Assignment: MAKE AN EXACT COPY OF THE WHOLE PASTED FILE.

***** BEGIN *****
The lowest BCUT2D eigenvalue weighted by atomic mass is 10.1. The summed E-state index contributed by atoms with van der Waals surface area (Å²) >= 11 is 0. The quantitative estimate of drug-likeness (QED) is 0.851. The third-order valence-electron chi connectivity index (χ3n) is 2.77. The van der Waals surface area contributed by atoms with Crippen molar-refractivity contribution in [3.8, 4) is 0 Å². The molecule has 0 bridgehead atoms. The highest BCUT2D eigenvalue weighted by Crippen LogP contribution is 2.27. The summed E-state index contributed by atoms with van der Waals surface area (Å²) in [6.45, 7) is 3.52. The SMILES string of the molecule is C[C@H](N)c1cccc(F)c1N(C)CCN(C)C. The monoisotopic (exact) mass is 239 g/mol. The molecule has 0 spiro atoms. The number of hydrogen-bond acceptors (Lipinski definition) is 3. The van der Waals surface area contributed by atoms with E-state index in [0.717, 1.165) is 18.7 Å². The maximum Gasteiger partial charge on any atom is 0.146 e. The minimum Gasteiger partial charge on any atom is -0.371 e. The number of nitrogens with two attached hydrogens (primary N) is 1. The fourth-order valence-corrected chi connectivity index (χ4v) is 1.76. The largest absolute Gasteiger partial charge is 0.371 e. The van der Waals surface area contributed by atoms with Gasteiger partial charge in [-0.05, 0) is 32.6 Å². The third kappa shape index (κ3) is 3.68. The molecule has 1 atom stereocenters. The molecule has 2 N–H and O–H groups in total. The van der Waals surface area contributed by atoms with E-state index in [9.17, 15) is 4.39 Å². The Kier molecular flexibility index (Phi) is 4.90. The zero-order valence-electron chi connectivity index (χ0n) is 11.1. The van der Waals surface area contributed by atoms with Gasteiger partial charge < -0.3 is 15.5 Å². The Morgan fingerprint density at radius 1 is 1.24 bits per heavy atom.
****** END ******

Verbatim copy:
The lowest BCUT2D eigenvalue weighted by atomic mass is 10.1. The summed E-state index contributed by atoms with van der Waals surface area (Å²) >= 11 is 0. The quantitative estimate of drug-likeness (QED) is 0.851. The third-order valence-electron chi connectivity index (χ3n) is 2.77. The van der Waals surface area contributed by atoms with Crippen molar-refractivity contribution in [3.8, 4) is 0 Å². The molecule has 0 bridgehead atoms. The highest BCUT2D eigenvalue weighted by Crippen LogP contribution is 2.27. The summed E-state index contributed by atoms with van der Waals surface area (Å²) in [6.45, 7) is 3.52. The SMILES string of the molecule is C[C@H](N)c1cccc(F)c1N(C)CCN(C)C. The monoisotopic (exact) mass is 239 g/mol. The molecule has 0 spiro atoms. The number of hydrogen-bond acceptors (Lipinski definition) is 3. The van der Waals surface area contributed by atoms with E-state index in [0.717, 1.165) is 18.7 Å². The maximum Gasteiger partial charge on any atom is 0.146 e. The minimum Gasteiger partial charge on any atom is -0.371 e. The number of nitrogens with two attached hydrogens (primary N) is 1. The fourth-order valence-corrected chi connectivity index (χ4v) is 1.76. The largest absolute Gasteiger partial charge is 0.371 e. The van der Waals surface area contributed by atoms with Gasteiger partial charge in [-0.05, 0) is 32.6 Å². The third kappa shape index (κ3) is 3.68. The molecule has 1 atom stereocenters. The molecule has 2 N–H and O–H groups in total. The van der Waals surface area contributed by atoms with E-state index in [9.17, 15) is 4.39 Å². The Kier molecular flexibility index (Phi) is 4.90. The zero-order valence-electron chi connectivity index (χ0n) is 11.1. The van der Waals surface area contributed by atoms with Gasteiger partial charge < -0.3 is 15.5 Å². The Morgan fingerprint density at radius 1 is 1.24 bits per heavy atom.